Millions of H1N1 vaccine doses may have to be discarded/ WP

From the WaPo:

Despite months of dire warnings and millions in taxpayer dollars, less than half of the 229 million doses of H1N1 vaccine the government bought to fight the pandemic have been administered — leaving an estimated 71.5 million doses that must be discarded if they are not used before they expire…(and 25 million to be donated to poor countries)…

The World Health Organization, meanwhile, faces mounting charges that it overreacted to the pandemic. The Council of Europe’s Parliamentary Assembly is investigating allegations that the Geneva-based arm of the United Nations was influenced by pharmaceutical companies to exaggerate the risk, thereby helping in vaccine sales…

WHO officials have strongly disputed the charges, saying the response was vital given the uncertainty about the new virus and its potential threat. Many independent public health experts have defended the agency.

Nevertheless, the WHO has launched an internal review of its response and announced Monday that a committee of 29 outside experts (chosen by WHO, however–Nass) would conduct an independent assessment. The critique will include whether WHO’s pandemic alert system should consider the severity of a new virus, not just whether it is novel and spreading globally.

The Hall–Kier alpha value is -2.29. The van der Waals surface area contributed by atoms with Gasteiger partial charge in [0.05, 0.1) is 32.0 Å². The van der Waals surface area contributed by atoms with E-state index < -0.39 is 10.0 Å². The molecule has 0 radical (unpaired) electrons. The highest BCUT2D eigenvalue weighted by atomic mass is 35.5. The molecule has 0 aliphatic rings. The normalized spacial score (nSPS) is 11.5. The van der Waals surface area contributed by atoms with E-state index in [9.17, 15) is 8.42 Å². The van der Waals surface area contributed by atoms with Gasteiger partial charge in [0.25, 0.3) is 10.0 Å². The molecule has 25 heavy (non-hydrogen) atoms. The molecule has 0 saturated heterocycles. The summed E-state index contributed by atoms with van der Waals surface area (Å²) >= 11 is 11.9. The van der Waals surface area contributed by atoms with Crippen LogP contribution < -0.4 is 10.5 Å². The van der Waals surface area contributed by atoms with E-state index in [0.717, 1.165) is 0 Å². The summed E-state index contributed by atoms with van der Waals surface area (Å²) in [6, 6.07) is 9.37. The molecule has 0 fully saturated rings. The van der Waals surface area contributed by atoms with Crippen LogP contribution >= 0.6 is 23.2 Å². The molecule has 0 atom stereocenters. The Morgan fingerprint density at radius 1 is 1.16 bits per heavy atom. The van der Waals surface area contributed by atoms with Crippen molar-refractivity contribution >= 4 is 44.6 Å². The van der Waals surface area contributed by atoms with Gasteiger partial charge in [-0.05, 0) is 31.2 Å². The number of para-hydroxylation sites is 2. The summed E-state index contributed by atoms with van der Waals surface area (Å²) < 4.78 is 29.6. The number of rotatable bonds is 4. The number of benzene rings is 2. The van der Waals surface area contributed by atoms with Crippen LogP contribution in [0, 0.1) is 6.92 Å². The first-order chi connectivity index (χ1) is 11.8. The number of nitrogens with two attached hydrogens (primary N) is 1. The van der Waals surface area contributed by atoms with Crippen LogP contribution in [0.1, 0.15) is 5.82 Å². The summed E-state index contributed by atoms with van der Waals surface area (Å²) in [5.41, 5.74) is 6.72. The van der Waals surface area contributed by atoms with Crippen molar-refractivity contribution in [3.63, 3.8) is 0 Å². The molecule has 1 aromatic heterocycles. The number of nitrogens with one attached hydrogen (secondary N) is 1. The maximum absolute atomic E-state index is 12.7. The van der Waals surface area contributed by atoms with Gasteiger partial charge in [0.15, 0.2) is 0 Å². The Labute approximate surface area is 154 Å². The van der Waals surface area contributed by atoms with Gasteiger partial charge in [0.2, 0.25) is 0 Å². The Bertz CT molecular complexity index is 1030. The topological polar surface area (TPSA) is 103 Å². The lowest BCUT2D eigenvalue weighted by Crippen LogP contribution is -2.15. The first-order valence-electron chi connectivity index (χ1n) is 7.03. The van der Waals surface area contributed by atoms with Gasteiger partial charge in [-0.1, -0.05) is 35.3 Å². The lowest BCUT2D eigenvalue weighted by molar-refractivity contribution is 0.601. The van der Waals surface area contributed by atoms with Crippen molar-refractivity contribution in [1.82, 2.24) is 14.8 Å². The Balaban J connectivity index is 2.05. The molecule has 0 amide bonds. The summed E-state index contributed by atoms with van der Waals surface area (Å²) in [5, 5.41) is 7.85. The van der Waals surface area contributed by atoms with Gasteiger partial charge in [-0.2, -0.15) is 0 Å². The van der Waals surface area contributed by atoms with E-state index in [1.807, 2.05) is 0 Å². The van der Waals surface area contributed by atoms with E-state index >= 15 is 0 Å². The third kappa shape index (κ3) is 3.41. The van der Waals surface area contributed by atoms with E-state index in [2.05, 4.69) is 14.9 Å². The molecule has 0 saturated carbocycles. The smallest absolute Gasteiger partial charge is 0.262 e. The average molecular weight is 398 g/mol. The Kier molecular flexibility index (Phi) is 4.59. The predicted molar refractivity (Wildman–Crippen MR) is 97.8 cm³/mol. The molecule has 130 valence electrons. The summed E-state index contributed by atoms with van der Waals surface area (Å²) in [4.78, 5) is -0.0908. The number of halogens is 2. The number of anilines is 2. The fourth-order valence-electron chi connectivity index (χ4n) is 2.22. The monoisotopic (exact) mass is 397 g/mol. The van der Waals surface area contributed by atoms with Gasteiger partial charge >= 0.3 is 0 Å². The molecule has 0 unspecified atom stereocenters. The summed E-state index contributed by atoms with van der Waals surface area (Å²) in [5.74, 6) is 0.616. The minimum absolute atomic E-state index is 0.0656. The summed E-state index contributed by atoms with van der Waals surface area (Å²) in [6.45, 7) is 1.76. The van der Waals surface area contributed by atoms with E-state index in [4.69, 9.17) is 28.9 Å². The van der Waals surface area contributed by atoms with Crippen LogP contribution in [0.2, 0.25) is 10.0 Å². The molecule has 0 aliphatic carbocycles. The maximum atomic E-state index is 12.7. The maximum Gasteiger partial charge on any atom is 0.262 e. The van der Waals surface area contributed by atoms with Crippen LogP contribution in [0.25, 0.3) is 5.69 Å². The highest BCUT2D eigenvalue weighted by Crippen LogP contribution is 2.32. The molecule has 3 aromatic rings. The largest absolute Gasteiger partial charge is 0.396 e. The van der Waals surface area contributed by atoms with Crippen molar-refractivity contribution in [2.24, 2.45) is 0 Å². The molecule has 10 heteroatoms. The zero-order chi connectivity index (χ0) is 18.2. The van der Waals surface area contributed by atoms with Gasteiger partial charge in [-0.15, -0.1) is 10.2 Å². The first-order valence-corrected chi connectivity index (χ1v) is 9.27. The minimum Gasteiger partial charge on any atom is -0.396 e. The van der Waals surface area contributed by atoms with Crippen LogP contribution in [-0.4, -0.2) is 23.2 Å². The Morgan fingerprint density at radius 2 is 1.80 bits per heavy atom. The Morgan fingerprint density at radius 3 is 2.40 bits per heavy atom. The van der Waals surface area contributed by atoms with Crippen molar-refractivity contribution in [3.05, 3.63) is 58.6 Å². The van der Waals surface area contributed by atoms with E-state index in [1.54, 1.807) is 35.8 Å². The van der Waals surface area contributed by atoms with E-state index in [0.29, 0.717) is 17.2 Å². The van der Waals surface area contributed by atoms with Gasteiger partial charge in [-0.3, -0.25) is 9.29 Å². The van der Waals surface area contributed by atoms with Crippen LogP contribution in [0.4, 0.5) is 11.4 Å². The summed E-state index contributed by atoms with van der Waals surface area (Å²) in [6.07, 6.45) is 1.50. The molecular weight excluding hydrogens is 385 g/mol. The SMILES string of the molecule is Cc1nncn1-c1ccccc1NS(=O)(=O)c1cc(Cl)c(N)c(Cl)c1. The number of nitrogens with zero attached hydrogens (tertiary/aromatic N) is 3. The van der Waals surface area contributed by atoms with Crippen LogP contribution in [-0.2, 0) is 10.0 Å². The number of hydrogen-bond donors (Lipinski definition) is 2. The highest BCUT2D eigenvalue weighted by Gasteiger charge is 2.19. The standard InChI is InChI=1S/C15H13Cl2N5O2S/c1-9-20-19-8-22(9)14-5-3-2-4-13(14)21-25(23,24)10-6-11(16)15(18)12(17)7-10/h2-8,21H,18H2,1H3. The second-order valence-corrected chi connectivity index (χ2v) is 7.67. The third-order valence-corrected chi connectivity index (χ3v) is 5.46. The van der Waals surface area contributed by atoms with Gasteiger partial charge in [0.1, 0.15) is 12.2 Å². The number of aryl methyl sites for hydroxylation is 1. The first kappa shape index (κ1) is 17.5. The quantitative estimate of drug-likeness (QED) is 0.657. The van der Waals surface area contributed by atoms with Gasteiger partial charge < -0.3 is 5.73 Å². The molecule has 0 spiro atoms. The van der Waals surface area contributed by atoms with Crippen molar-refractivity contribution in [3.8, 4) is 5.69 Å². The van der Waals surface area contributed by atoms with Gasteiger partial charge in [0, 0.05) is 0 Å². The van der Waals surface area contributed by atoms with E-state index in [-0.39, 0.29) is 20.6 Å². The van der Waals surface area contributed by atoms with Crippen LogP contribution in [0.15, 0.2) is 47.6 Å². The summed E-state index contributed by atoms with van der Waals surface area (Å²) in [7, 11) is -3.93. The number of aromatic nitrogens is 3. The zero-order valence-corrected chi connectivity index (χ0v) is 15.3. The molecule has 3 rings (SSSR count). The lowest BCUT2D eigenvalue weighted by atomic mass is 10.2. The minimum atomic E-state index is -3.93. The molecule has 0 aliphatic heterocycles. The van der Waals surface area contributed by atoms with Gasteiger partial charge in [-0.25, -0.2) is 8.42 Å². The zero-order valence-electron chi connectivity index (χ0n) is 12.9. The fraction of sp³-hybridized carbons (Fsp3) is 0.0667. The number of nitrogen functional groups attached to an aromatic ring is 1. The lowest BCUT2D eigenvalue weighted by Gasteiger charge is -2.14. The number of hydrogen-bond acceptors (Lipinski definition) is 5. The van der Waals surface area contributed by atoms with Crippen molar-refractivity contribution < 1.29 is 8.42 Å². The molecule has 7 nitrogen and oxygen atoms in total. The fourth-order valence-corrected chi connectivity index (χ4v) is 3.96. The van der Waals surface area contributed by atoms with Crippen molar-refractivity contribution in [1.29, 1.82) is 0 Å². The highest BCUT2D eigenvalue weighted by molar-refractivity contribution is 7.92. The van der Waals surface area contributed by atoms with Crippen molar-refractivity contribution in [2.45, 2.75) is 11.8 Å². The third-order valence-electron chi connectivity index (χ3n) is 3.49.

“Could we have made decisions better? Could we have considered things in a different way at the time?” said Keiji Fukuda, WHO’s top flu official, told reporters Monday. “We, along with many others, are asking the same kinds of questions of ourselves and each other…

Internationally, officials are concerned because the virus has started spreading widely for the first time in some parts of the Southern Hemisphere, especially in poor African countries with limited resources to stem the spread and treat cases.

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Anonymous
Anonymous
12 years ago

Hey, if the goal was to channel funds to the pharmaceutical companies, then they succeeded, while at the same time conducting social experimentation on what it takes to deceive the populations.

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